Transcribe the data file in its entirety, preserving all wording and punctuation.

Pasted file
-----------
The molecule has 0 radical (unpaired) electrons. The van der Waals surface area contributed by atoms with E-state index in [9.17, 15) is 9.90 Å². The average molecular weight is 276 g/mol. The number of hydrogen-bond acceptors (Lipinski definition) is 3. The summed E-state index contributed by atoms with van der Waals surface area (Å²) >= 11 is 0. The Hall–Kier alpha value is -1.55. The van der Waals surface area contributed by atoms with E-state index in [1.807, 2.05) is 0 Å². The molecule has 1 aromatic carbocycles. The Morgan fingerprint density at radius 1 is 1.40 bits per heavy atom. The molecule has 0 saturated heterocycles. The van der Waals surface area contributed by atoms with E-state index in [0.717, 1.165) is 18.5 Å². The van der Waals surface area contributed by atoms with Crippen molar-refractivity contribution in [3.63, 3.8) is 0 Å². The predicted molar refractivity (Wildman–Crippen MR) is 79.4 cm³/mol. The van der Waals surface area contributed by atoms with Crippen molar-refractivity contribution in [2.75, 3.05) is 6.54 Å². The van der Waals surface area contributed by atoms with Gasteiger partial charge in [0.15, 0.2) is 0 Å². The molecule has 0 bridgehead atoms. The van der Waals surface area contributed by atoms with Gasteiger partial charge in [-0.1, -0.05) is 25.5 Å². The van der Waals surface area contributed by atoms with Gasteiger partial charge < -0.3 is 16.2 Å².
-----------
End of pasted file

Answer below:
The molecule has 0 radical (unpaired) electrons. The van der Waals surface area contributed by atoms with E-state index in [9.17, 15) is 9.90 Å². The average molecular weight is 276 g/mol. The number of hydrogen-bond acceptors (Lipinski definition) is 3. The summed E-state index contributed by atoms with van der Waals surface area (Å²) >= 11 is 0. The Hall–Kier alpha value is -1.55. The van der Waals surface area contributed by atoms with E-state index in [1.807, 2.05) is 0 Å². The molecule has 1 aromatic carbocycles. The Morgan fingerprint density at radius 1 is 1.40 bits per heavy atom. The molecule has 0 saturated heterocycles. The van der Waals surface area contributed by atoms with E-state index in [0.717, 1.165) is 18.5 Å². The van der Waals surface area contributed by atoms with Crippen molar-refractivity contribution in [3.63, 3.8) is 0 Å². The predicted molar refractivity (Wildman–Crippen MR) is 79.4 cm³/mol. The van der Waals surface area contributed by atoms with Crippen molar-refractivity contribution in [2.75, 3.05) is 6.54 Å². The van der Waals surface area contributed by atoms with Gasteiger partial charge in [0.15, 0.2) is 0 Å². The molecule has 0 bridgehead atoms. The van der Waals surface area contributed by atoms with Gasteiger partial charge in [-0.1, -0.05) is 25.5 Å². The van der Waals surface area contributed by atoms with Gasteiger partial charge < -0.3 is 16.2 Å².